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Should You Borrow to Invest?

Should You Borrow to Invest?

Conventional wisdom says that it is ill-advised to borrow money for investment purposes. However, closer inspection of this clearly illustrates that most investments are made through loans. Loans are borrowed money. Of course, it depends what type of investment you’re looking to get involved in. Investments that generate profits above the costs of the borrowed capital are net winners.

The upside of borrowing money to make an investment is that you can generate significant profit, and you can do so by simply being creditworthy. The flipside of this equation is that if the investments sours, you are liable for the borrowed money and any interest repayments that must be made. It is certainly not advisable to be indebted for life, and that’s what can happen to investors who falter in the markets.

Lower your overall level of risk through comparative shopping

Fortunately, there are many ways to mitigate your liability, costs and risks when borrowing money. Sage advice is to always compare personal loansbefore simply signing on the dotted line. It makes no sense to commit yourself to unfavourable terms and conditions, exorbitant interest rates, and a lengthy repayment plan. The amount that you’re going to be repaying on a personal or business loan should always be measured against the potential payoff of your investment.

If we look at the stock markets today as a case in point, there is room for optimism. Wall Street is rallying at record levels, with the Dow Jones having surpassed the critical 21,000 level after President Trump’s speech to a joint session of Congress on Tuesday, 28 February 2017. US equities are shaping up to be the preferred investment option for everyday folks. However, caution is the order of the day. Every time equities markets rise too quickly there is always the risk of a correction.

Wall Street is rallying – but Should You Invest in Equities Markets Now?

We have seen 20% + gains over the past 1 year in the S&P 500 index, Dow Jones, and NASDAQ composite index. Will this bull run continue? Probably not, but if it does nobody knows for how long. That’s why investments should always be carefully gauged. It’s no good coming into the market when it is already at a crescendo; investments are better in up-and-coming equities, indices, commodities or stocks.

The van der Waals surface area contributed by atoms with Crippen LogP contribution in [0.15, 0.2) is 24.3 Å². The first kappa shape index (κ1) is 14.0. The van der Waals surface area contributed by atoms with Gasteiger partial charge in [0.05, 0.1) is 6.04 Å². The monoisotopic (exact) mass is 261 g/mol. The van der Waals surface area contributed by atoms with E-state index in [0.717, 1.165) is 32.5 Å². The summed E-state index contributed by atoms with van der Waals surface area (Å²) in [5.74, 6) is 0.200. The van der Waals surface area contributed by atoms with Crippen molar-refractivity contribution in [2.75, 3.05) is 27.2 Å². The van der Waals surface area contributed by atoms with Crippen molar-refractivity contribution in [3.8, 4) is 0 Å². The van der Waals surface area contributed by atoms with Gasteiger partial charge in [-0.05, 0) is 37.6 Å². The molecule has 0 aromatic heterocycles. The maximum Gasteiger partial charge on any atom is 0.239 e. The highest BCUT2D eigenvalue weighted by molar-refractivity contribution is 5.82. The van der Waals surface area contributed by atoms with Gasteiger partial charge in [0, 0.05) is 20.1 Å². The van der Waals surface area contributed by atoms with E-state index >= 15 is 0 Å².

If fiscal stimulus measures in the United States kick in, the coal industry will blossom, shale oil will prosper, and the steel industry will take off. These are potential investment prospects that high-level investors are already capitalizing on. Remember, your 401(k) is not protected by the FDIC. The only way your money is protected in your 401(k) is if it is simply cash waiting to be invested at leading companies such as Fidelity etc. Also, cash held in banks in the form of certificates of deposit, checking or saving accounts is guaranteed. All other investments can go north or south.

How Do You Invest Borrowed Money?

In a word, carefully. Safe investments are those that are less likely to go up in smoke if markets reverse. Everybody knows that equities markets can turn on a dime. If the White House pushes the trade policy that markets oppose, stocks could tumble. If geopolitical uncertainty in the Middle East flares up, equities markets could crash. It’s important to understand that there are safe-haven investments that will always flourish when a risk-off approach to equities kicks in. For example, gold bullion is the go-to investment option when people are feeling skittish about financial markets.

Even though property is a fluctuating asset, it is a fixed asset that will always hold value. It may not be worth what you paid for it if markets falter, but you will always have the property. The same cannot be said of stocks which can erode into nothing if companies fold. Land, buildings, parking lots, and other tangible fixed assets are highly valuable investments. In all cases, one should guard against leveraging oneself in the financial markets.

Never borrow money beyond what you’re capable of repaying – regardless. If you have a risk-averse personality, it’s probably not a good idea to buy huge volumes of iron ore, copper, gold, silver or crude oil on futures markets because things could turn against you.

The bottom line is the following: Think carefully about where you borrow money, why you wish to borrow money, and where you want to invest the borrowed money.

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